Ball Joint Manufacturer
MZW is a premier suspension manufacturer with a reputation for producing high-quality suspension parts.
For over three decades, MZW has been making aftermarket suspension parts for a wide range of motor vehicles. All that time, we have remained a trusted suspension parts company on the global market.
MZW manufacturing activities involve design, production, supply, and development of different suspension components. Every MZW suspension product offers reliability and durability, qualities that have made us one of the leading automotive suspension manufacturers across the world.
We make different ball joint sizes for a wide range of motor vehicles.
For protection from damage by external elements, MZW ball joints feature a special rubber cover. The protection is long-term, a quality that makes ball joints manufactured by MZW high-quality and our company one of the leading automotive ball joint manufacturers.
We also manufacture custom ball joints for specific requirements and as per client instructions. Our services are swift and our products quality.
Whether looking for OEM products or those made to order, we are the ball joint suppliers to go to. We have the capacity to fulfill even high-quantity orders- and with speed.
Why MZW Automotive Ball Joints?
MZW Ball joints ensure smooth and safe driving- but only if they are quality.
- That means we have to ensure they are strong enough to endure the different environments.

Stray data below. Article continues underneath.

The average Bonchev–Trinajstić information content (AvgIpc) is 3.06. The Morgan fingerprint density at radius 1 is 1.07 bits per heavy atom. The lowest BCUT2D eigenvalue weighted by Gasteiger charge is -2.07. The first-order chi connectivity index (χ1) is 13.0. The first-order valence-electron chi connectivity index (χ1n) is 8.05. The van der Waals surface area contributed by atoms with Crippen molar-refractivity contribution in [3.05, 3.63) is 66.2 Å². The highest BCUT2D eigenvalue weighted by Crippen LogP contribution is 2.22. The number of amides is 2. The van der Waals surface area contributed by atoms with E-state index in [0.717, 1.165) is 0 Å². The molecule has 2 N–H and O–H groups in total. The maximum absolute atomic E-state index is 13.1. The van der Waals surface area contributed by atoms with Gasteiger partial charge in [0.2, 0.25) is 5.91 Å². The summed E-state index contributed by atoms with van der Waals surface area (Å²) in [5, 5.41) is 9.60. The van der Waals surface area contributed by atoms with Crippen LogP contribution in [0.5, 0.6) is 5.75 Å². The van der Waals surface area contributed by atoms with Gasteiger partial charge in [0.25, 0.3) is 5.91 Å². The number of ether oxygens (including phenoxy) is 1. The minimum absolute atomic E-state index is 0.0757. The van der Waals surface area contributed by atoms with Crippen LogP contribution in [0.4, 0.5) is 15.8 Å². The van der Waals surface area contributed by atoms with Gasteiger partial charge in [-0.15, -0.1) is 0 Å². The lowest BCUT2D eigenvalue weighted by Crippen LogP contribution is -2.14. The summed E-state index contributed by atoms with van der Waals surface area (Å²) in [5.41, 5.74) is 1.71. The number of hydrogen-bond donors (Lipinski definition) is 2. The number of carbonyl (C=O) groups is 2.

- For smooth operation, MZW ball joints come with lifetime lubrication that features high-quality grease.
- They can withstand different conditions to offer reliable and longlasting performance.
- Being one of the most trusted car ball joint manufacturers, we are fully committed ensuring driving comfort.
- For that reason, all MZW ball joints feature high-grade steel and quality forgings.
- This makes them maintenance-free besides providing for unhindered movement.
MZW Made Ball Joints
Additionally, we test every product to ascertain the required specifications such as ball joint measurements, strength, tolerance levels, and more.
Ball Joint Cross Reference Lookup
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MZW Ball Joint Guide
In a vehicle, ball joints are special bearings that ensure comfortable and safe driving. Despite their size, the joints serve one of the most important functions in an automobile. This article talks about automotive ball joints. Find out how the components work, where to find them, and the different types on the market. We also show you how to choose the right replacement ball joint for your car or truck. .
Ball Joint Definition
The ball joint in a car or truck is the joint that links the control arm with the steering knuckle. It mounts in bores found on the arm and knuckle, allowing the two parts to move differently and at the same time.
The car ball joint closely resembles that of humans and the reason for its name. It usually consists of a threaded and ball stud encased in a spherical housing. Inside the housing, the round end rides on a lubed plastic or metal bearing.
Ball joints also feature protective boots, or what are also called ball joint gaiters. The boots allow the lubricant to expand while also keeping away contaminants. Many ball joints manufactured today come with a seal instead of boot. Some also come with wear indicators.
For effective operation and longer life, the clearance of the ball stand must fit certain specifications. These vary across manufacturers. Here is a ball joint diagram showing the ball joint and socket assembly
The ball joint design allows movement in more than one direction. This is crucial to ensuring smooth, comfortable, and safe driving. It’s also the reason why every car owner or driver needs to ensure working ball joints at all times.
Where are Ball Joints in a Car?
The location of ball joints depends on the type of suspension. If your car uses a double wishbone suspension, you have a lower and upper ball joint installed. In a Macpherson’s suspension, there’s only the lower ball joint, or what some people refer to as the bottom ball joint.